The NRF survey shows that the three top shopping destinations are department stores (57 percent), online (57 percent) and discount stores (56 percent). The survey found 45 percent plan to visit a grocery store/supermarket; 34 percent will shop clothing stores; 27 percent electronics stores, and 23 percent at small or local businesses.
Ten percent plan to visit outlet stores, but NRF officials said that figure could rise in future years based on the growing popularity of shopping off-pricers and outlets.
In a separate NRF flash poll conducted last week, more than a quarter of consumers said the election will impact their spending plans for the holidays. Forty-three percent said they are more cautious with spending due to the uncertainty of the election season.
The NRF also found that 87 percent of consumers could be convinced to spend an extra $25 this holiday season for a gift or something for themselves, if tempted by a good sale or promotion. The flash poll, conducted by ORC International Oct. 20 to 23, reached 1,021 consumers and has a margin of error of plus or minus 3.1 percentage points.
“Retailers should prepare for a rush of consumers in the weeks following the presidential election as they get more economic and political certainty and are looking to take advantage of promotions and deals that are too good to pass up for their friends, family and even themselves,” Shay said.
Online, 93 percent of shoppers will take advantage of free shipping; 47 percent will go for conveniences like buy online, pick up in store, or ship to store; 17 percent will seek expedited shipping, and 10 percent will use same-day delivery.
Forty-one percent of those surveyed said they started holiday shopping in October or earlier. The same percentage said they will start in November, and 18 percent will wait until December. Of the early shoppers, 63 percent say they are trying to spread out their budgets, while 49 percent want to avoid the crowds and stress of last-minute shopping. In recent years, retailers have really geared up for holiday shoppers after Halloween, stretching out the season.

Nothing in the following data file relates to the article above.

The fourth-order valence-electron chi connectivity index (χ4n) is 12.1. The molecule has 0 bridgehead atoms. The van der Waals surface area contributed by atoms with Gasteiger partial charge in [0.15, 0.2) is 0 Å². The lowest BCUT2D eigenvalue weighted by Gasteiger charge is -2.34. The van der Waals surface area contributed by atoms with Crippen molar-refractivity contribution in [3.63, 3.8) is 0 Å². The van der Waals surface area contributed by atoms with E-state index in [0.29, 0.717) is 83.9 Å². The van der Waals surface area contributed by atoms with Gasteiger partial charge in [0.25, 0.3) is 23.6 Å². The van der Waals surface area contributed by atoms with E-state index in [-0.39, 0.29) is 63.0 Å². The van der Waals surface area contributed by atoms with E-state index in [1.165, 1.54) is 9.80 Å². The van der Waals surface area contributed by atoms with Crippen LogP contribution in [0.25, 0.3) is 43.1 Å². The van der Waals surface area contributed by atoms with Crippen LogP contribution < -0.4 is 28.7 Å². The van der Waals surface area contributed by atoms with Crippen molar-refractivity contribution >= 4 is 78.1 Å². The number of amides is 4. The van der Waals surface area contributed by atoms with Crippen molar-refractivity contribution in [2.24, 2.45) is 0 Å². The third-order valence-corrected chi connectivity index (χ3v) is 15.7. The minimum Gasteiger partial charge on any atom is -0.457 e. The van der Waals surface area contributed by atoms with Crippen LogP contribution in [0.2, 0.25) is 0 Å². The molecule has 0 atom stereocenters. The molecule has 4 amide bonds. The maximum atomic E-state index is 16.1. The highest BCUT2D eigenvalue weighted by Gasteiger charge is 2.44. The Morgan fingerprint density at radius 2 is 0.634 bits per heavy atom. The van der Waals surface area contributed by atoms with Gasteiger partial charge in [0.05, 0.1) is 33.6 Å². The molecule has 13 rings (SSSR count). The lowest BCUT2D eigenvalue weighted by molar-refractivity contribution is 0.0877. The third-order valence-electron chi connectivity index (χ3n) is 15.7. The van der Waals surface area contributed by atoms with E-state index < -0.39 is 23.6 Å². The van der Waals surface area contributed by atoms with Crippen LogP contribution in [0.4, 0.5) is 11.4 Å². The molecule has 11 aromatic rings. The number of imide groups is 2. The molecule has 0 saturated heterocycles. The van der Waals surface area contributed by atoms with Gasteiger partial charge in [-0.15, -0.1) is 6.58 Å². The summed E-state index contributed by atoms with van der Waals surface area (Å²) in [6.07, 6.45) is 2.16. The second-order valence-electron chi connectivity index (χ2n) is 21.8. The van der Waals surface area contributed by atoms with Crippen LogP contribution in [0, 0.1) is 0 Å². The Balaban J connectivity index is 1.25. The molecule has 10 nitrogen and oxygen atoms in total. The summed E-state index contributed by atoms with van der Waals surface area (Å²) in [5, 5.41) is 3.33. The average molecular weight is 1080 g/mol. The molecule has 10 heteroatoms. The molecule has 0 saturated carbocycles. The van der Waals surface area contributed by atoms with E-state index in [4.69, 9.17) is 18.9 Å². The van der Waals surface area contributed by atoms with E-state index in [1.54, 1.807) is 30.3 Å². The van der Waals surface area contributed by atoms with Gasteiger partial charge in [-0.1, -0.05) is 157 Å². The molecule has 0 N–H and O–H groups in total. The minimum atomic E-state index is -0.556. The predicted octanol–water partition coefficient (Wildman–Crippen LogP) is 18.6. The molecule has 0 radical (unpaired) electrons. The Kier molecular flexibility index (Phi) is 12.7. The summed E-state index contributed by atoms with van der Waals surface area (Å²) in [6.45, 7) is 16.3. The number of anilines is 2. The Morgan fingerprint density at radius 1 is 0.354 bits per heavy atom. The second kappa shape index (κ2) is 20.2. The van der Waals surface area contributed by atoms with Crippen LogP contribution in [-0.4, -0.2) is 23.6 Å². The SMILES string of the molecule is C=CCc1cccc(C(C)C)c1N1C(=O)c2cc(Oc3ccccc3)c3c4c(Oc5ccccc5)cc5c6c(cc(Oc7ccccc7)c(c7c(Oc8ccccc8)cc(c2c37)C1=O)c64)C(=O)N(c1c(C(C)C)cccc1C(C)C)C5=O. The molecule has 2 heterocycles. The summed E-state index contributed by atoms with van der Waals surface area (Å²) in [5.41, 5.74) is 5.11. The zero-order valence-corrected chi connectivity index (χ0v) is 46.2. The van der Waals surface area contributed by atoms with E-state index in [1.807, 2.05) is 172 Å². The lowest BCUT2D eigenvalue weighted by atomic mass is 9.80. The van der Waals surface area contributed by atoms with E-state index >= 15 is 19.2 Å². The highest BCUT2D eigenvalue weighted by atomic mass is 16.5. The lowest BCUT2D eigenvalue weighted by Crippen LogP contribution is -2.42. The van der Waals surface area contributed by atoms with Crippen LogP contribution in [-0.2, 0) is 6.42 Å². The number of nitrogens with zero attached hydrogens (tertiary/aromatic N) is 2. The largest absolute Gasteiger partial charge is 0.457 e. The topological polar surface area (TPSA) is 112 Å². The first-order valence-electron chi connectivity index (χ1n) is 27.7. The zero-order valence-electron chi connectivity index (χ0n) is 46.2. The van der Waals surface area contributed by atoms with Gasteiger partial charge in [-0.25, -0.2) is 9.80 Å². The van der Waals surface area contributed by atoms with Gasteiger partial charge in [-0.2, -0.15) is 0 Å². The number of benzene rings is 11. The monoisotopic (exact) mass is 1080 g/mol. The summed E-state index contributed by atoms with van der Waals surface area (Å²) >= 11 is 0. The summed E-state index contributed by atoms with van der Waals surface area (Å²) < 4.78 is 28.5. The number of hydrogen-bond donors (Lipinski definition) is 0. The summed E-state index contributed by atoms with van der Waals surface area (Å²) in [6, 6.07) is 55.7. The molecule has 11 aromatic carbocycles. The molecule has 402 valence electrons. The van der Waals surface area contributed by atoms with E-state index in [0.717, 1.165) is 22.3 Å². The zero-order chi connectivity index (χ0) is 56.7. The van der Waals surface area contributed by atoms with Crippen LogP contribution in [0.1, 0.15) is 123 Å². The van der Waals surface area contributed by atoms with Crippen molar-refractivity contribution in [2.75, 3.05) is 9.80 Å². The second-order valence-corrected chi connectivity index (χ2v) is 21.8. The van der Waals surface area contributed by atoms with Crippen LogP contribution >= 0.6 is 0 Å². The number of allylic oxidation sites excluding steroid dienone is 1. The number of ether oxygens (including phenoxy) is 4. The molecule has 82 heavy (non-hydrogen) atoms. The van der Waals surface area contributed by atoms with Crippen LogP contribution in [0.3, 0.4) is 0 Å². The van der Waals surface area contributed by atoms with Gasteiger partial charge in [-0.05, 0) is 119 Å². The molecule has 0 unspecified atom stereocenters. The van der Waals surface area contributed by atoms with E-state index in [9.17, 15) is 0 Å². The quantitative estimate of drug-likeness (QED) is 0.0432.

Many shoppers, particularly Millennials, will wait till Black Friday or the last minute to buy holiday gifts, the NRF said. They anticipate bargains will be better as the season progresses.
The NRF will conduct another consumer survey in November, a third in December, and one for Black Friday, McBreen noted.
NRF officials indicated that the latest survey doesn’t contradict the association’s forecast back in early October that holiday sales, meaning those in November and December, will increase 3.6 percent to $655.8 billion, excluding autos, gas and restaurants. Officials explained the holiday forecast is based on an economic model integrating housing data, employment data, monthly retail sales and recent government estimates. It covers only November and December and looks at all retail spending, not just holiday spending, so for example, a self-purchase like a refrigerator would be factored in.
In contrast, the NRF-Prosper survey provides a snapshot of spending intentions for the full holiday season, which begins earlier and earlier each year.